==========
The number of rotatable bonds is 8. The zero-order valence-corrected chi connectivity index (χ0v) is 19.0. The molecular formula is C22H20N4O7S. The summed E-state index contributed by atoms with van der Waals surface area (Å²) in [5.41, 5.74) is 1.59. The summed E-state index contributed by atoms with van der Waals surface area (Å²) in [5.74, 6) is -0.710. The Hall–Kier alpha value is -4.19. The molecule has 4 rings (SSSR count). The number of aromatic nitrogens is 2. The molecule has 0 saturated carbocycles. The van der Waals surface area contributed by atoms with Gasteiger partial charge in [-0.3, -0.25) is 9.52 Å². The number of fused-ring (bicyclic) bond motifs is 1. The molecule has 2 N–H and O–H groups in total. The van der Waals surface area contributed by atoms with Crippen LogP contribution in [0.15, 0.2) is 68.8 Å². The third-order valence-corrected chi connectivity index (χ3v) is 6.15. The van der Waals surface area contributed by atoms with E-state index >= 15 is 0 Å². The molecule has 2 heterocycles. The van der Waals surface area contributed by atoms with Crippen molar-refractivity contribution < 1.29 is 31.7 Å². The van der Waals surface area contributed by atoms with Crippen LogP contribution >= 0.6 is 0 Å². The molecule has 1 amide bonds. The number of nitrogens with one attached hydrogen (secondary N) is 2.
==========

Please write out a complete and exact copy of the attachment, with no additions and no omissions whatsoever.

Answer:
The number of rotatable bonds is 8. The zero-order valence-corrected chi connectivity index (χ0v) is 19.0. The molecular formula is C22H20N4O7S. The summed E-state index contributed by atoms with van der Waals surface area (Å²) in [5.41, 5.74) is 1.59. The summed E-state index contributed by atoms with van der Waals surface area (Å²) in [5.74, 6) is -0.710. The Hall–Kier alpha value is -4.19. The molecule has 4 rings (SSSR count). The number of aromatic nitrogens is 2. The molecule has 0 saturated carbocycles. The van der Waals surface area contributed by atoms with Gasteiger partial charge in [-0.3, -0.25) is 9.52 Å². The number of fused-ring (bicyclic) bond motifs is 1. The molecule has 2 N–H and O–H groups in total. The van der Waals surface area contributed by atoms with Crippen LogP contribution in [0.15, 0.2) is 68.8 Å². The third-order valence-corrected chi connectivity index (χ3v) is 6.15. The van der Waals surface area contributed by atoms with E-state index >= 15 is 0 Å². The molecule has 2 heterocycles. The van der Waals surface area contributed by atoms with Crippen molar-refractivity contribution < 1.29 is 31.7 Å². The van der Waals surface area contributed by atoms with Crippen LogP contribution >= 0.6 is 0 Å². The molecule has 1 amide bonds. The number of nitrogens with one attached hydrogen (secondary N) is 2.